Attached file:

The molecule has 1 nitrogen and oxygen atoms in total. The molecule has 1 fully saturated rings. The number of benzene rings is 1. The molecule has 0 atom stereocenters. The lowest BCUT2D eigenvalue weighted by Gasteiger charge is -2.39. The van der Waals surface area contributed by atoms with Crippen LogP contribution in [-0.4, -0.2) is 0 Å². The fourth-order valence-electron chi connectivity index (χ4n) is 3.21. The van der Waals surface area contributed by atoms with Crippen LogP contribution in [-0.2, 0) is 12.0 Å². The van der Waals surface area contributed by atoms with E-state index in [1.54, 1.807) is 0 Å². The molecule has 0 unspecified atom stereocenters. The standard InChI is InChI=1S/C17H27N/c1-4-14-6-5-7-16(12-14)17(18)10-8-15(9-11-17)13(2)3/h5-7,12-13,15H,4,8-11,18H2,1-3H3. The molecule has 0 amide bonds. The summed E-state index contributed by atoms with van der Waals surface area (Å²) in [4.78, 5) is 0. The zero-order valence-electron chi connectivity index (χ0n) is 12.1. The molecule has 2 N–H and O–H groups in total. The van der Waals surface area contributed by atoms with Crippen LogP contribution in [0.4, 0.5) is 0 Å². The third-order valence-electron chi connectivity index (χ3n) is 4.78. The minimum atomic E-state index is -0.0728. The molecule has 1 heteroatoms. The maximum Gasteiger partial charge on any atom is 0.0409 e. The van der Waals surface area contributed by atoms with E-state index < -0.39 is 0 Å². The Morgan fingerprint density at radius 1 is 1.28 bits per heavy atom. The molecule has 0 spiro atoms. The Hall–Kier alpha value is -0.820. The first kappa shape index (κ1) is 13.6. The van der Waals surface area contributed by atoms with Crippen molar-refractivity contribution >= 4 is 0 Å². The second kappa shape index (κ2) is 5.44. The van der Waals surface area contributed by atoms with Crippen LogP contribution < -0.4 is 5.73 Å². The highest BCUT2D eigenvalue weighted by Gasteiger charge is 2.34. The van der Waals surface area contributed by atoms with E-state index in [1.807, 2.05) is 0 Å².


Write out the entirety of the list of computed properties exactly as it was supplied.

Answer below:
The molecule has 1 nitrogen and oxygen atoms in total. The molecule has 1 fully saturated rings. The number of benzene rings is 1. The molecule has 0 atom stereocenters. The lowest BCUT2D eigenvalue weighted by Gasteiger charge is -2.39. The van der Waals surface area contributed by atoms with Crippen LogP contribution in [-0.4, -0.2) is 0 Å². The fourth-order valence-electron chi connectivity index (χ4n) is 3.21. The van der Waals surface area contributed by atoms with Crippen LogP contribution in [-0.2, 0) is 12.0 Å². The van der Waals surface area contributed by atoms with E-state index in [1.54, 1.807) is 0 Å². The molecule has 0 unspecified atom stereocenters. The standard InChI is InChI=1S/C17H27N/c1-4-14-6-5-7-16(12-14)17(18)10-8-15(9-11-17)13(2)3/h5-7,12-13,15H,4,8-11,18H2,1-3H3. The molecule has 0 amide bonds. The summed E-state index contributed by atoms with van der Waals surface area (Å²) in [4.78, 5) is 0. The zero-order valence-electron chi connectivity index (χ0n) is 12.1. The molecule has 2 N–H and O–H groups in total. The van der Waals surface area contributed by atoms with Crippen LogP contribution in [0.4, 0.5) is 0 Å². The third-order valence-electron chi connectivity index (χ3n) is 4.78. The minimum atomic E-state index is -0.0728. The molecule has 1 heteroatoms. The maximum Gasteiger partial charge on any atom is 0.0409 e. The van der Waals surface area contributed by atoms with E-state index < -0.39 is 0 Å². The Morgan fingerprint density at radius 1 is 1.28 bits per heavy atom. The molecule has 0 spiro atoms. The Hall–Kier alpha value is -0.820. The first kappa shape index (κ1) is 13.6. The van der Waals surface area contributed by atoms with Crippen molar-refractivity contribution >= 4 is 0 Å². The second kappa shape index (κ2) is 5.44. The van der Waals surface area contributed by atoms with Crippen LogP contribution < -0.4 is 5.73 Å². The highest BCUT2D eigenvalue weighted by Gasteiger charge is 2.34. The van der Waals surface area contributed by atoms with E-state index in [1.807, 2.05) is 0 Å².